Chappellet winery is looking forward to a post-COVID-19 crisis world when it makes even more wine and entertains even more guests.
Despite the tourism ban under the state shelter-at-home order, the winery located in hills near Lake Hennessey went to the county Planning Commission on Wednesday with growth requests for the future. It got what it wanted.
The winery can increase annual wine production from 150,000 gallons to 250,000 gallons. It can increase total annual visitation for tastings and for marketing events from 15,145 to 38,810.
Cyril Chappellet told commissioners he and his mother live on the property and the winery is the family’s primary source of business. They don’t have six other businesses standing behind them.
“Right now, with 60 percent of our market gone completely because there’s no restaurants, I need every single person, when it’s available, when it’s safe, to be able to start buying wine directly from us,” he said.
Chappellet winery was founded by the Chappellet family on Pritchard Hill in the late 1960s.
Planning commissioner Anne Cottrell addressed the winery’s request to have more than twice as many visitors.
“This applicant has the market there,” she said. “This isn’t a brand-new winery. This is a well-established winery. We know they have the pipeline to bring visitors in.”
Still, she suggested cutting the request at least a little by allowing fewer of the largest marketing events. Other commissioners saw her point, but saw another side as well.
“I’m probably more inclined to give these guys the ability to bring people to their site – safely – as much as they really can in the post-COVID world,” Commissioner Andrew Mazotti said.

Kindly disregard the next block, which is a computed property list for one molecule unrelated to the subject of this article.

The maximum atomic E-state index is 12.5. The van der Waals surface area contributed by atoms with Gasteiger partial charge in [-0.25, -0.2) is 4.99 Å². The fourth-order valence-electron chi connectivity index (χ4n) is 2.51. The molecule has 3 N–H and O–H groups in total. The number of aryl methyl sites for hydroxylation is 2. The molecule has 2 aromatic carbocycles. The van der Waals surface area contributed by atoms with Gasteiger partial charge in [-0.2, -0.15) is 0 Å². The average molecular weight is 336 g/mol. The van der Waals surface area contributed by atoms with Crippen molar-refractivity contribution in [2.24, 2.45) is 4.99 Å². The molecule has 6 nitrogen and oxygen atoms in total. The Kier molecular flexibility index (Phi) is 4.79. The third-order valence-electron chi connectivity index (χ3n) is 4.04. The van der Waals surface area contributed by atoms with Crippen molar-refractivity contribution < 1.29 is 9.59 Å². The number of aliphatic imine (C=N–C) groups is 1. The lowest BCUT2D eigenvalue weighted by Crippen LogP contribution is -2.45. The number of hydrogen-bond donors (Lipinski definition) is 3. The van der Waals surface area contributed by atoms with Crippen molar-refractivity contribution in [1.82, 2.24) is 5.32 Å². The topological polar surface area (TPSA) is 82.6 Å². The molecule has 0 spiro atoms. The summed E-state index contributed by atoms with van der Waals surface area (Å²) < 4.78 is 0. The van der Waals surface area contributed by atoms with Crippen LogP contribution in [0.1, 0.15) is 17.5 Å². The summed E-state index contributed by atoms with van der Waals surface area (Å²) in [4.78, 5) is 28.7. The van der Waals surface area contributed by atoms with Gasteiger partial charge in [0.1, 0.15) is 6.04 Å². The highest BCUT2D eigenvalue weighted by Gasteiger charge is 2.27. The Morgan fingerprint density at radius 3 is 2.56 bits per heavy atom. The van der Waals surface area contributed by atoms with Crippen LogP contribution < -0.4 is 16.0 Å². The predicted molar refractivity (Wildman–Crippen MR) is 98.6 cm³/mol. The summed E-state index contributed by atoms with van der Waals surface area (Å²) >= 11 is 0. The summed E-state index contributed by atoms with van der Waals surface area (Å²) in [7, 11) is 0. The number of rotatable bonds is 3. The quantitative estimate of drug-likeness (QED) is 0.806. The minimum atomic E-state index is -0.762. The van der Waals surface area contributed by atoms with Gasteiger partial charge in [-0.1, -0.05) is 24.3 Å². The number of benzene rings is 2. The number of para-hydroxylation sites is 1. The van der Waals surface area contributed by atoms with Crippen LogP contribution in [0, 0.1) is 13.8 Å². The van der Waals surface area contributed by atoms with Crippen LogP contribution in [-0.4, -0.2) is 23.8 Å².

Commission chairman Dave Whitmer noted the commission had received no complaints about traffic or parking from neighbors. The winery will use shuttles for the large events.
The commission forbade having tasting room guests on the days of marketing events with between 160 and 200 guests. It forbade holding daily tastings at the same time as marketing events of 80 guests.
“We’re not going to overload the property so the guests don’t get the experience they expect from us,” said consultant Jeffrey Redding on behalf of the winery.
Commissioners didn’t debate the wine increase request. Redding said the winery is making more than its 150,000-gallon annual limit. The county has issued no code compliance violation.
“You have not heard any complaints from anybody about the manner in which we conduct our business, even though we are under you amnesty program,” Redding said. “We want to get square with you and look to the future and that is why we’re here.”
Whitmer said he likes that the winery acknowledges the importance of staying in compliance.
Cottrell said the commission probably would be having a different discussion if a winery targeted for a hillside came through the door today.
“But this project comes in with such history and such a well-established pattern of low impact, I think that’s worth considering as we move forward,” Cottrell said.
This marked the first Planning Commission meeting since the county issued its stay-at-home order on March 18. Whitmer and Commissioner Megan Dameron were in the room and Cottrell, Mazotti and Commissioner Joelle Gallagher participated by teleconference.
During the day’s various items, some people phoned in public comments. Most staff members were in the room, but one participated by teleconference.
“I appreciate everybody’s indulgence at this point as we’re obviously working under unique conditions to make sure the county’s business and your business continues,” Whitmer said.
You can reach Barry Eberling at 256-2253 or email@example.com.
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